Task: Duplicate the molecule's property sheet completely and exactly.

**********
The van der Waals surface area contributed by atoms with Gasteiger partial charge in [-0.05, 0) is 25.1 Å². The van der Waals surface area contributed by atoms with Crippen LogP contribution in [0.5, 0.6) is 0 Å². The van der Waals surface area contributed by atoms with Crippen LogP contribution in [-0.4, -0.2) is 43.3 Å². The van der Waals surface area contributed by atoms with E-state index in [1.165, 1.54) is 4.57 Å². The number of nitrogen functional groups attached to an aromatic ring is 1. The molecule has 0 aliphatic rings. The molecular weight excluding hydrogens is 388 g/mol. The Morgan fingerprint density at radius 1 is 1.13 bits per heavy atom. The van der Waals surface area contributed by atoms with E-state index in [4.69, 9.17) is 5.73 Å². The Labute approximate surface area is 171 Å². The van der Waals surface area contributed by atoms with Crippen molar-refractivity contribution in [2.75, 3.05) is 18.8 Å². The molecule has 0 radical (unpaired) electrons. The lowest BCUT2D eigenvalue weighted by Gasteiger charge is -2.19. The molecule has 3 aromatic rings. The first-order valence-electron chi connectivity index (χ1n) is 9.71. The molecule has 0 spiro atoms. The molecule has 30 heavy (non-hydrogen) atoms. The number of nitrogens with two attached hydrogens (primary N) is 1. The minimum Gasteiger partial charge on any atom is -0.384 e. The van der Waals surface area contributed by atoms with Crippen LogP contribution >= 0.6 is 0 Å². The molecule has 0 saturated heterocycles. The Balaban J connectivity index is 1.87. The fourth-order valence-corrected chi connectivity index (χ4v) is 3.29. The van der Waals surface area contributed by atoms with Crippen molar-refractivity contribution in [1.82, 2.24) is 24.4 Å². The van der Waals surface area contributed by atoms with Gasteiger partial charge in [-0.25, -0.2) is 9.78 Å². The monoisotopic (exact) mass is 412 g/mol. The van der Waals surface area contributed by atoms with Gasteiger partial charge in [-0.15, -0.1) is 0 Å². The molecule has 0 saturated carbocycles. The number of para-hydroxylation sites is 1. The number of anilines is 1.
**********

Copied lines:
The van der Waals surface area contributed by atoms with Gasteiger partial charge in [-0.05, 0) is 25.1 Å². The van der Waals surface area contributed by atoms with Crippen LogP contribution in [0.5, 0.6) is 0 Å². The van der Waals surface area contributed by atoms with Crippen LogP contribution in [-0.4, -0.2) is 43.3 Å². The van der Waals surface area contributed by atoms with E-state index in [1.165, 1.54) is 4.57 Å². The number of nitrogen functional groups attached to an aromatic ring is 1. The molecule has 0 aliphatic rings. The molecular weight excluding hydrogens is 388 g/mol. The Morgan fingerprint density at radius 1 is 1.13 bits per heavy atom. The van der Waals surface area contributed by atoms with E-state index in [4.69, 9.17) is 5.73 Å². The Labute approximate surface area is 171 Å². The van der Waals surface area contributed by atoms with Crippen molar-refractivity contribution in [2.75, 3.05) is 18.8 Å². The molecule has 0 radical (unpaired) electrons. The lowest BCUT2D eigenvalue weighted by Gasteiger charge is -2.19. The molecule has 3 aromatic rings. The first-order valence-electron chi connectivity index (χ1n) is 9.71. The molecule has 0 spiro atoms. The molecule has 30 heavy (non-hydrogen) atoms. The number of nitrogens with two attached hydrogens (primary N) is 1. The minimum Gasteiger partial charge on any atom is -0.384 e. The van der Waals surface area contributed by atoms with Crippen LogP contribution >= 0.6 is 0 Å². The molecule has 0 saturated heterocycles. The Balaban J connectivity index is 1.87. The fourth-order valence-corrected chi connectivity index (χ4v) is 3.29. The van der Waals surface area contributed by atoms with Crippen molar-refractivity contribution in [1.82, 2.24) is 24.4 Å². The van der Waals surface area contributed by atoms with Gasteiger partial charge in [-0.25, -0.2) is 9.78 Å². The monoisotopic (exact) mass is 412 g/mol. The van der Waals surface area contributed by atoms with Gasteiger partial charge in [-0.15, -0.1) is 0 Å². The molecule has 0 saturated carbocycles. The number of para-hydroxylation sites is 1. The number of anilines is 1.